We all have some idea about what citizenship means but the term can be described in a few different contexts.
The first, and most widely accepted, definition is in a political and legal context where ‘citizenship’ is used to explain that someone is a member of a political community or state whereby the citizen has certain rights and responsibilities that are defined in the laws of this community or state. For example, most of us are citizens of Ireland and, among many other things this means that we have the right to vote and the right to free speech. However, we also have the responsibilities that come with being a citizen, such as the responsibility to pay our taxes and to obey the criminal laws enacted by the government. We are also European & Global citizens.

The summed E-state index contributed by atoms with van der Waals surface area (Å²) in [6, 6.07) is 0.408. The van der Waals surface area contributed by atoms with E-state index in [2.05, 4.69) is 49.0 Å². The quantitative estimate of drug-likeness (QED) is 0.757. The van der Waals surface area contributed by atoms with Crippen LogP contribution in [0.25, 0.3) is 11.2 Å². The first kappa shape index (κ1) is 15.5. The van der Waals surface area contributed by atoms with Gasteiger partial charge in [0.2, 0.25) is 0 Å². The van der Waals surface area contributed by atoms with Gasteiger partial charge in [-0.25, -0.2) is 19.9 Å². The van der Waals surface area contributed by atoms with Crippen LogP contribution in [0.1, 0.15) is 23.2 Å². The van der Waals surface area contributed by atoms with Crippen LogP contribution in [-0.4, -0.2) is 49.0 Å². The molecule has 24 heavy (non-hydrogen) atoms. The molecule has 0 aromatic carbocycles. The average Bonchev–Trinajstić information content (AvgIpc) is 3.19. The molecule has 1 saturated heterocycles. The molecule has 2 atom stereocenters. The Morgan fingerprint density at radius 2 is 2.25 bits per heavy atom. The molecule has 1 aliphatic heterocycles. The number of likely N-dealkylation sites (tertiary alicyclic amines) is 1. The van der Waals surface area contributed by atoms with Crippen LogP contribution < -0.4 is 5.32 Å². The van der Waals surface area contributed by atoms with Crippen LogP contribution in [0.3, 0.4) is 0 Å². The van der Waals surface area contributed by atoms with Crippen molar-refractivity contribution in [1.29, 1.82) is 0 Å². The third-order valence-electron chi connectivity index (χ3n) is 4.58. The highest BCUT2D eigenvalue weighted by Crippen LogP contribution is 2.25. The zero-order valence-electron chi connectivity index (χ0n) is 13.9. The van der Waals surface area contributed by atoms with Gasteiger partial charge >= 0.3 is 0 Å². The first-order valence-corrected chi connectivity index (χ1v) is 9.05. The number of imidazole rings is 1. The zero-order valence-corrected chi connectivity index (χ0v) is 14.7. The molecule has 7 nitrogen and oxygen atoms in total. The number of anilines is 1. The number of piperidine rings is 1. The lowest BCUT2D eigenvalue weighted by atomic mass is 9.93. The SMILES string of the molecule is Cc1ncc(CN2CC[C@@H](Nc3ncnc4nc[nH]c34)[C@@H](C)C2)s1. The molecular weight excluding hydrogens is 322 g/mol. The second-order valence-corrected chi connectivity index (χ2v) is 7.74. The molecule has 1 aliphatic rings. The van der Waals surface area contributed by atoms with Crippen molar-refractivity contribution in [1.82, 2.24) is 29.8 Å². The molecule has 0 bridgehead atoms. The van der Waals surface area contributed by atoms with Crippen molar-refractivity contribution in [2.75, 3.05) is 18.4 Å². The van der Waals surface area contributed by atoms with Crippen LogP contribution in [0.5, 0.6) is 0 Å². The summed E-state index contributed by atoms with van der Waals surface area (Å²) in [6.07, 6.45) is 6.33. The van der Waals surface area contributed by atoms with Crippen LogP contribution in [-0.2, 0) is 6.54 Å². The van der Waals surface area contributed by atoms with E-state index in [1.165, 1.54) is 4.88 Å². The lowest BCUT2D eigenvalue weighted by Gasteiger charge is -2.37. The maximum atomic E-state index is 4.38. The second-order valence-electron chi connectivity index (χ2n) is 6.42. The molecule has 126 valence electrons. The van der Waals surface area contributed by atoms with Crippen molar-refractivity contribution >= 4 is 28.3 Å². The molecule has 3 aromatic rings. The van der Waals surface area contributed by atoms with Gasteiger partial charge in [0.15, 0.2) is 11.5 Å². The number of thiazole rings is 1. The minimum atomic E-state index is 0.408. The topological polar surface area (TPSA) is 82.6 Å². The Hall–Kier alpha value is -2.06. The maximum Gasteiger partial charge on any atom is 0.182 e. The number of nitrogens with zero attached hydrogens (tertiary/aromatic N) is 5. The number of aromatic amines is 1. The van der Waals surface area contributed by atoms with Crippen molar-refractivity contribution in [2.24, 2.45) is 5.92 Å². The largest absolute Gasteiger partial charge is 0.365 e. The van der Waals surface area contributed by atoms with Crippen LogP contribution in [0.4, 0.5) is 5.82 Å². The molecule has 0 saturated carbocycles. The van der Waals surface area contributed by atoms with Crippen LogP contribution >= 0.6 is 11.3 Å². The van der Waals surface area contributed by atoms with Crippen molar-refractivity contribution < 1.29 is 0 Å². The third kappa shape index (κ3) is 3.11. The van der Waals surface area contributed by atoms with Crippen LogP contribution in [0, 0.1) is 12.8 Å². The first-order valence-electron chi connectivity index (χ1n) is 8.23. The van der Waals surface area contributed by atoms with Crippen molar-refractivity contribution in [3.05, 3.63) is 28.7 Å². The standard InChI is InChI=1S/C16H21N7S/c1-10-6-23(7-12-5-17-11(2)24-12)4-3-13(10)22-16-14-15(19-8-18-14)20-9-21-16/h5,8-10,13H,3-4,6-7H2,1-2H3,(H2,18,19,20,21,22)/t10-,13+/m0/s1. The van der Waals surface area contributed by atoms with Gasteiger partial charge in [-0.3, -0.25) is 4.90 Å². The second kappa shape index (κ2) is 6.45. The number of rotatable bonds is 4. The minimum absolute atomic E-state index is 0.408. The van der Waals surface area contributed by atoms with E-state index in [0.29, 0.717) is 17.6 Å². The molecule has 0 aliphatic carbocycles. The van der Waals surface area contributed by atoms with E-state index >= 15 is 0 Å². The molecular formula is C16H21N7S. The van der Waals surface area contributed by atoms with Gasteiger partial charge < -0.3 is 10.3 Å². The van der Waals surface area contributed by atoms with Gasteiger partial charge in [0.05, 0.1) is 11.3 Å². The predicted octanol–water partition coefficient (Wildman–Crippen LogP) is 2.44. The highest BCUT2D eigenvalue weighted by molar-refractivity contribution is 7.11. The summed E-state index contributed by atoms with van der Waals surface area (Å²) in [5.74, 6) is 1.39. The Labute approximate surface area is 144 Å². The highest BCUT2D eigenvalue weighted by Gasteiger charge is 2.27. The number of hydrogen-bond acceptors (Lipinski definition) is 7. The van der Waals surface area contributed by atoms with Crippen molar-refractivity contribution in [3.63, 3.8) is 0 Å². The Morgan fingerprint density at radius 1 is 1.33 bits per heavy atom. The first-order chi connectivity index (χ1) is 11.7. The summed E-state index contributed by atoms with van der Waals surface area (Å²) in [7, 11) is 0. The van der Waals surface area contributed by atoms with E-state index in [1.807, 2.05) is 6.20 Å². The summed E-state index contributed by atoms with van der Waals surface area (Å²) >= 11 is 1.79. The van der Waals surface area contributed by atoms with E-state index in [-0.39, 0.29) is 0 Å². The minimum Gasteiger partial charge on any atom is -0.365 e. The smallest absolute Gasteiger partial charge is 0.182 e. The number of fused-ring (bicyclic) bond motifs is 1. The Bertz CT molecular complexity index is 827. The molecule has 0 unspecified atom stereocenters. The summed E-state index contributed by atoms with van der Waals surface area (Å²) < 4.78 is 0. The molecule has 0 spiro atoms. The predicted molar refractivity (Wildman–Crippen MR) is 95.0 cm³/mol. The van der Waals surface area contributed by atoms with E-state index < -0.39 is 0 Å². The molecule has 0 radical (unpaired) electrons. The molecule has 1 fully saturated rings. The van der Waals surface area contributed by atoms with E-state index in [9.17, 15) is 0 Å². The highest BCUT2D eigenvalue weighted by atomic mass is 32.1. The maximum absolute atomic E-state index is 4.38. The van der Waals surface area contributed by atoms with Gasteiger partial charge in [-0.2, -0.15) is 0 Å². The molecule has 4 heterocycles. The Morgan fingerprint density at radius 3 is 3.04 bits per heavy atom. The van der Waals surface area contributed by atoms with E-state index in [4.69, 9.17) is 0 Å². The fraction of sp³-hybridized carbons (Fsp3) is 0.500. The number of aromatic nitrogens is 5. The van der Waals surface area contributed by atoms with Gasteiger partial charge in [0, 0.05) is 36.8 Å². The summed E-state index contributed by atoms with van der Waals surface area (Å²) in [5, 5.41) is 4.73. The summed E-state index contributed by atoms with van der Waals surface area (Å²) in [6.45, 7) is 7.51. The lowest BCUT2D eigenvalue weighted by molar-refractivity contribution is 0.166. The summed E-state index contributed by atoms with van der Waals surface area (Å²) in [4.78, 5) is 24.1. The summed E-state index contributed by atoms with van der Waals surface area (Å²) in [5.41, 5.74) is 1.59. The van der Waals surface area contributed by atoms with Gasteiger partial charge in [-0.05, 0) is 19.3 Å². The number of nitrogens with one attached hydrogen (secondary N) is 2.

Citizenship does not only refer to our rights and responsibilities that are laid down in law but it is also refers to our social and moral behaviour. As a citizen of a community or state, you are expected to exercise your rights and respect the rights of others and you are encouraged to participate in the improvement of the quality of both political and civic life in your community and/or state. This is often referred to as active citizenship, where direct democratic participation and feelings of responsibility for own community is encouraged.
Green-Schools Officer swims, cycles and runs for Trocaire
On June the 30th 2012 Mieke Scholte, our fantastic colleague here in the Green-Schools office decided to challenge herself to participate in the Athlone triathlon and raise funds for Trocaire at the same time. Mieke managed to finish her first ever triathlon in 1 hour and 47 minutes and 6 seconds, and was first over the finish line in her category, a great achievement! On top of that she also raised €805 for Trocaire who she supported because of its work for social justice, its fight against climate change and its connection with our Green-Schools Global Citizenship flag.
Thank you Mieke and well done!!